- This report is organized into different categories to help you pinpoint the exact type of duplication identified:
The Overview tab gives you a summary of all duplication issues on your site, such as duplicate titles, meta descriptions, H1, H2, and body text.
It also allows you to filter the pages with the duplicate content issue by whether it is indexable, is in a specific subfolder (like /blog), has been visited by GoogleBot, or has not been visited by GoogleBot.
This tab displays a list of pages with identical or similar page titles. You can also filter them in the same way you could filter the page in the Overview report.
Duplicate Meta Descriptions
In this tab, you’ll find pages with duplicate or near-duplicate meta descriptions.
If you have pages with identical H1 tags, they will show up in this tab.
Similarly, the Duplicate H2 tab shows you pages with duplicate H2 tags.
Finally, this tab highlights pages with exact or near-duplicate content in the body text.
Knowing When Duplicate Content is Not an Issue
While duplicate content can cause issues with your website’s SEO, there are situations when it isn’t a concern.
Here are three scenarios where duplicate content doesn’t pose a threat to your website’s SEO:
- Canonicalized pages: Similarly, if you have duplicate content on pages with a canonical tag pointing to the original source, search engines will understand that the duplication is intentional and will only index and rank the original, canonical version.
Keep in mind that Google treats
rel="canonical"as a hint and may choose a different canonical version of the page than the one you indicated.
In JetOctopus and most website crawlers, canonicalized pages fall under the category of non-indexable pages.
- Pages you don’t want to rank: Sometimes, you may have duplicate content on pages that aren’t meant to rank in search engine results, like legal disclaimers, privacy policies, or terms and conditions.
In these instances, duplicate content isn’t a concern as it doesn’t affect your SEO strategy or goals.
In my case, these are SEO newsletter issues and SEO podcast notes. They are indexable but I don’t care about them having some duplicate content.
How to fix duplicate content issues
To fix duplicate content issues on your website, consider the following solutions:
Use canonical tags to point search engines to the original, preferred version of a page. Although Google treats canonical tags as a hint and may choose a different canonical URL, it’s still a good practice to use them.
Check the URL Inspection Tool in Google Search Console to see the canonical link Google has chosen for a given URL. This ensures that the original page is indexed and ranked while duplicates are consolidated.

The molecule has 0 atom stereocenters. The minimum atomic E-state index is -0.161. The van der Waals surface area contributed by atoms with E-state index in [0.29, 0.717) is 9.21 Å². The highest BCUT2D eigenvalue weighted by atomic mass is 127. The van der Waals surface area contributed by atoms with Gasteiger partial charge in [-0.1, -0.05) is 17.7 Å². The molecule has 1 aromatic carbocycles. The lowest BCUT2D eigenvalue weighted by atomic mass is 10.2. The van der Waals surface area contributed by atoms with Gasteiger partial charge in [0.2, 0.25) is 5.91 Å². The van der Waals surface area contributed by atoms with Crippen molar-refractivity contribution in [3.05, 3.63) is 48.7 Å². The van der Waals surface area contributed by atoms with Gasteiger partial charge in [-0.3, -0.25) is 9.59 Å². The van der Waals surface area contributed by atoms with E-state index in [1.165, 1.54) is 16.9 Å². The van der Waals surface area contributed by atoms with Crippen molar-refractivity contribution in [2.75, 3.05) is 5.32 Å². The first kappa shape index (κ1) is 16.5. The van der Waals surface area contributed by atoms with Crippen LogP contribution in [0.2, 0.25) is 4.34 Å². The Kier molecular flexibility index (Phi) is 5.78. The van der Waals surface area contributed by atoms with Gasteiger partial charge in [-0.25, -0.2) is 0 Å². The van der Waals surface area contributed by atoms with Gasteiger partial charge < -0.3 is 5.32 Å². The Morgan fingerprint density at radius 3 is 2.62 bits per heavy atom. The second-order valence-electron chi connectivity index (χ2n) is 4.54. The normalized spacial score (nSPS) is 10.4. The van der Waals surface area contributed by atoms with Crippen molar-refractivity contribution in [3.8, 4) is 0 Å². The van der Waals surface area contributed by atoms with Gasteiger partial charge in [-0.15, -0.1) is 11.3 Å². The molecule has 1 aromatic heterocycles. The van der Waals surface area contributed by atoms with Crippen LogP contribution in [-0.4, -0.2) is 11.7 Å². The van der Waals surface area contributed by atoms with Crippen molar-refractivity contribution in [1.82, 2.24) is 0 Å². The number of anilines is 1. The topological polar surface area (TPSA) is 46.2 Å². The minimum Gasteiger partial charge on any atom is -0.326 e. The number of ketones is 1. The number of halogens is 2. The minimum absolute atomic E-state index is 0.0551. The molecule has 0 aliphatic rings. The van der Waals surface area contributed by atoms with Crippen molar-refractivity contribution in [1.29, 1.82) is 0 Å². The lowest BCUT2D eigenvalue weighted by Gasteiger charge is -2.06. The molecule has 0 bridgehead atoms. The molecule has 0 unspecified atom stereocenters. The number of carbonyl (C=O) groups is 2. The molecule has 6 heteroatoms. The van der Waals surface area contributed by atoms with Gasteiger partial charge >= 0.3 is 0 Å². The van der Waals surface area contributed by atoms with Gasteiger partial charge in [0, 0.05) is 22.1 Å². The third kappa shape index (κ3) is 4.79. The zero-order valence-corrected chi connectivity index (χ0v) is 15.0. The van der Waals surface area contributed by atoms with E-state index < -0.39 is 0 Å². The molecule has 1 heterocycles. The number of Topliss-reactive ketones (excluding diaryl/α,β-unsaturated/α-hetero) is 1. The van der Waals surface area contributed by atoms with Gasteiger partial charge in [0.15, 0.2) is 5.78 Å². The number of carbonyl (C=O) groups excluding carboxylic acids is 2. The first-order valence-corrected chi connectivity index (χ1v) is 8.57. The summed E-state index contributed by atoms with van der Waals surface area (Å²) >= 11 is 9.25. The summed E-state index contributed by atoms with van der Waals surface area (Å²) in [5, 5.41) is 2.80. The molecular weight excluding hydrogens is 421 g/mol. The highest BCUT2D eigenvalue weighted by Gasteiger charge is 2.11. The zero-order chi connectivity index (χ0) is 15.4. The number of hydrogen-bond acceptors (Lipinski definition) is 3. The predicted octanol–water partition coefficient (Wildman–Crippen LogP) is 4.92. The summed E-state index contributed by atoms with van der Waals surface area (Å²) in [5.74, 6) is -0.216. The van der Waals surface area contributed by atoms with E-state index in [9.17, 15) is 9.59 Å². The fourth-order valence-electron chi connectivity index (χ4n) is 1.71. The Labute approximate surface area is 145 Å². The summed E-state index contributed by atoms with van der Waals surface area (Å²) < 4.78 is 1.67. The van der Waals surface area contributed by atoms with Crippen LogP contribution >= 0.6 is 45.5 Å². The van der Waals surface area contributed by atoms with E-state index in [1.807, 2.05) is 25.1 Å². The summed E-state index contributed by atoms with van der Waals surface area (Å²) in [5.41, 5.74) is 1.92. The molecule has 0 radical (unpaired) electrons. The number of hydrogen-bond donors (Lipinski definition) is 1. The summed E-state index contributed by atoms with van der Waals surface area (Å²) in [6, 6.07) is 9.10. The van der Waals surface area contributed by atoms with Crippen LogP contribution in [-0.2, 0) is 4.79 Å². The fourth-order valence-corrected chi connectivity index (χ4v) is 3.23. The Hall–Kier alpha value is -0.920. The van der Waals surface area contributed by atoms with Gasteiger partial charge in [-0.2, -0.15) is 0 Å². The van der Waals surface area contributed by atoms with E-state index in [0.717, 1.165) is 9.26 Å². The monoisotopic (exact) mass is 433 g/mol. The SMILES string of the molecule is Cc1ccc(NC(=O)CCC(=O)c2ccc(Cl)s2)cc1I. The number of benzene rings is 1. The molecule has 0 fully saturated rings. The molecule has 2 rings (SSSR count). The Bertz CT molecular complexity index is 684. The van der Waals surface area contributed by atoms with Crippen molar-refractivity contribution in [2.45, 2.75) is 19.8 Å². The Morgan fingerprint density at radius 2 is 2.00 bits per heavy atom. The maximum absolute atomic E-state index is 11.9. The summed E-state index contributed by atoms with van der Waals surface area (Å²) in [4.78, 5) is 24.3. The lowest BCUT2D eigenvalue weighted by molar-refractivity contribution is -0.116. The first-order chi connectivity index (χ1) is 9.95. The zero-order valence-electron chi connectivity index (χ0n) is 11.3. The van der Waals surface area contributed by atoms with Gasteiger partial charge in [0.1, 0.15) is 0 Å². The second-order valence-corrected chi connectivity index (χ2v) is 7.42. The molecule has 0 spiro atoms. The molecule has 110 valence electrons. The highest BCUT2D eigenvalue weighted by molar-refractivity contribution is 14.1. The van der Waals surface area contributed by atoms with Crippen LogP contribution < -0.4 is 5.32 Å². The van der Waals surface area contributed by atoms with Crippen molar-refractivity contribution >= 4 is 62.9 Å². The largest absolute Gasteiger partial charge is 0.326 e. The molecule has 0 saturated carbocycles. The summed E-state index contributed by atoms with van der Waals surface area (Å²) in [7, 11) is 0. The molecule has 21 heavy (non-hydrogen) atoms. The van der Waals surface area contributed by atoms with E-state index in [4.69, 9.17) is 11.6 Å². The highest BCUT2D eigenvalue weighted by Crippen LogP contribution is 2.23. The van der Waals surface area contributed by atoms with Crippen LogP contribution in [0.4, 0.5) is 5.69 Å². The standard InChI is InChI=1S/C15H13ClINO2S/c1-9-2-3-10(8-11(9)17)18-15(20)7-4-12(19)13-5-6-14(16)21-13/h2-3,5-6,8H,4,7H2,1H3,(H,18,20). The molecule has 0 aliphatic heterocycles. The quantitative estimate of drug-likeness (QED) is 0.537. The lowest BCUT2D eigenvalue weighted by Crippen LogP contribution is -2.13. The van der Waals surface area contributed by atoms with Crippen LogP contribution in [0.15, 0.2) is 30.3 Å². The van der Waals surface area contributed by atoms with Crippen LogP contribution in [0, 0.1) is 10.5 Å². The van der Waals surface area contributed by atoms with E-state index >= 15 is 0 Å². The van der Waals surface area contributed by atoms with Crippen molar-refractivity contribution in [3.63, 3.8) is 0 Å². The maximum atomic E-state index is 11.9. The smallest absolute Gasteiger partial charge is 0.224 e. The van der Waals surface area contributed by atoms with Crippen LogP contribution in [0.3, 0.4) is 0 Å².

Create unique content for similar pages
Ensure each page on your website has a specific purpose and unique content. Refocus duplicate pages to target different keywords to make them distinct and valuable to users. This not only improves the user experience but also helps search engines differentiate between pages and rank them accordingly.
Redirect, merge, or remove duplicate pages
If you have multiple pages with identical content, consider using 301 redirects to guide users and search engines to the preferred version. You can also merge duplicate pages together by combining their content and adding 301 redirects from the removed pages to the consolidated ones.
Alternatively, delete duplicate pages. This will help search engines crawl and index your site more effectively. However, before deleting pages, make sure to check my guide on whether 404 errors harm SEO.
Frequently asked questions about duplicate content
Here are the most often-asked questions people have about duplicate content. They should beat the topic of content duplication to death.
What is duplicate content and why is it an issue for my website’s SEO?
Duplicate content refers to identical or nearly identical content appearing on multiple pages of your website. It can negatively impact your site’s SEO by confusing search engines and reducing your chances of ranking well.
What are the different types of duplicate content?
There are two main types of duplicate content: exact duplicates (completely identical content) and near-duplicates (content that is almost the same with slight variations).
How does duplicate content affect on-page SEO elements like meta titles, meta descriptions, H1, and H2 tags?
Duplicate content can confuse search engines and reduce your site’s chances of ranking well, as they may struggle to differentiate between pages with the same on-page SEO elements such as meta titles, meta descriptions, H1, and H2 tags.
Is there a duplicate content penalty from Google?
There is no direct penalty from Google for having duplicate content. However, duplicate content can still negatively impact your website’s rankings and visibility in search results.
What are the negative consequences of having duplicate content on my website?
Negative consequences of having duplicate content include difficulty for search engines to determine which version to index, diluted link equity, poor user experience, and wasted crawl budget.
When is duplicate content not an issue for my website?
Duplicate content is not an issue if it relates to non-indexable or canonicalized pages, or if it appears on pages you don’t want to rank, such as legal disclaimers or privacy policies.
How do I implement canonical tags to address duplicate content issues?
To implement canonical tags, add a
rel="canonical" tag to the duplicate pages, pointing to the original, preferred version of the page. This helps search engines understand which page to index and rank.
How can I create unique content for similar pages to avoid duplication?
To create unique content for similar pages, ensure each page serves a specific purpose and refocus duplicate pages to target different keywords. This will help search engines differentiate between pages and improve user experience.